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The Actuary The magazine of the Institute & Faculty of Actuaries

Shifting demographics and economic security

All else being equal, if every member of society lives longer, then the population will age. Thus, enhanced life expectancy, through better nutrition, child spacing/family size, housing, public sanitation, and medical care, is an important part of the population aging paradigm, but it is not the most important part.
More important are the dramatic demographic shifts that took place in both Canada and the United States in the second half of this century. In Canada, it is expected that over the next 40 years the percentage of the population aged 65 and over will double, while the percentage of the population aged 85 and over will more than triple. This has important implications for economic security programmes.

The effect on employer-sponsored economic security programmes
The ageing population will put pressure on employer-sponsored pension plans in a variety of interesting ways. Many of the accepted norms of today may be reversed in the next 40 years. As shown in table 1, ages at retirement have fallen significantly.
In the United States, labour force participation rates are no longer falling, but have bottomed out. This, coupled with the dramatic shift in availability of labour that will occur when the baby-boomers start to retire (especially after 2010), suggests that the trend to earlier and earlier retirement has or will soon end, and that there will be an absolute reversal in this trend. In return, older workers, when in demand, may request more flexible pension and retirement transitions.
Furthermore, an ageing workforce will cause group fringe benefit costs to rise. In response, employers are moving from defined benefit group plans to defined contribution plans to cap their costs.

Productivity and retirement age
As the baby-boomers retire and liquidate their assets, share values could be negatively affected. At the same time, the increased demand for goods and services required by the elderly may cause their prices to rise. Overall, there will be a greater burden per remaining worker to transfer wealth to retirees through the proxy of social security and healthcare.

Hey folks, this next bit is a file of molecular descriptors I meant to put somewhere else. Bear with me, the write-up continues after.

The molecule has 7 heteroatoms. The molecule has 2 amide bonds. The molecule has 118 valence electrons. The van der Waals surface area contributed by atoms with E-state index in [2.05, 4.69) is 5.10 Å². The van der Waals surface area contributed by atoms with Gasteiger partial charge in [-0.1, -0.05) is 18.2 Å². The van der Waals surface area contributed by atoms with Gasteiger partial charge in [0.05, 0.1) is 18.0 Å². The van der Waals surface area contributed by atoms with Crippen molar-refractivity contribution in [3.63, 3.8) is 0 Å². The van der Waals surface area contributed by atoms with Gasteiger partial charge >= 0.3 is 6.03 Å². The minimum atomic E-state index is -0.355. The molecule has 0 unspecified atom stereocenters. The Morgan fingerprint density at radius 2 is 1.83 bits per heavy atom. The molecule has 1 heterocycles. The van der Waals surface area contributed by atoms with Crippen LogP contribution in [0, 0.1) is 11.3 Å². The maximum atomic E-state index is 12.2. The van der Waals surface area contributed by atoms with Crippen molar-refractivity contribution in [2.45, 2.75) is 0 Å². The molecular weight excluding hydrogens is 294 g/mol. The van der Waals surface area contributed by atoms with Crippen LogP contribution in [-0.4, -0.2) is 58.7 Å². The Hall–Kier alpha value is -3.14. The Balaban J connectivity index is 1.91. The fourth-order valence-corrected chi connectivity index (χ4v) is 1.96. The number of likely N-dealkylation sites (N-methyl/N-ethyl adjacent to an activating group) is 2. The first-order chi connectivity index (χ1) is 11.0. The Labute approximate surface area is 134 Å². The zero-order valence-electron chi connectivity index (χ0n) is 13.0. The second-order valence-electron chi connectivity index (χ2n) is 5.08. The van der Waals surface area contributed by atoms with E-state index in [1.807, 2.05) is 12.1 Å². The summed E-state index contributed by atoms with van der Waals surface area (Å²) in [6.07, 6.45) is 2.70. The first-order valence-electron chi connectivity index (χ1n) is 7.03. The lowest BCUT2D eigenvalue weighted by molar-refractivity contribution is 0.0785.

The equilibrium between production and consumption can be maintained if we find a way to produce more goods and services when needed. That can be achieved in two ways. First, we can maintain or increase the size of the labour force. Second, we can increase the productivity of every worker.
Brown and Bilodeau (1999) argue that an extra period of work of an additional four to five years would be necessary to maintain economic balance in Canada if there is no productivity growth. This might be acceptable in terms of public policy, because life expectancy has improved measurably this half-century, with essentially little or no commensurate rise in the age of entitlement for social security.
Table 2 shows that the shift required in labour force participation (ie an additional four to five years of work) is less than the shift in improved life expectancy over the period of analysis.
Maintaining or increasing the size of the labour force will most probably also necessitate the provision of significant incentives for workers to stay active longer, as with phased retirement programmes or more flexible pension provisions.
However, if the workforce can become more productive, such a rise in retirement age would not be necessary. In fact, Brown, Damm, and Sharara (1999) have shown that if the economy can grow 1.3% per annum faster than costs, then the Canadian average age at retirement need never rise.

A crisis?
Many observers view the impending aging of the population as a potential crisis. The word ‘crisis’ is very interesting. It requires two Chinese characters for a literal translation. In turn, if these two Chinese characters are translated back into English, their literal translation is ‘dangerous opportunity’. The workers and consumers of Canada are desperately seeking economic security. With each passing day, they have less and less faith in the ability of government to provide them with that security. Instead they are looking to their employers and the financial services industry to fill that void and supply the appropriate retirement savings and economic security vehicles. This will be a challenge, but it will also be a great opportunity for those who are properly prepared.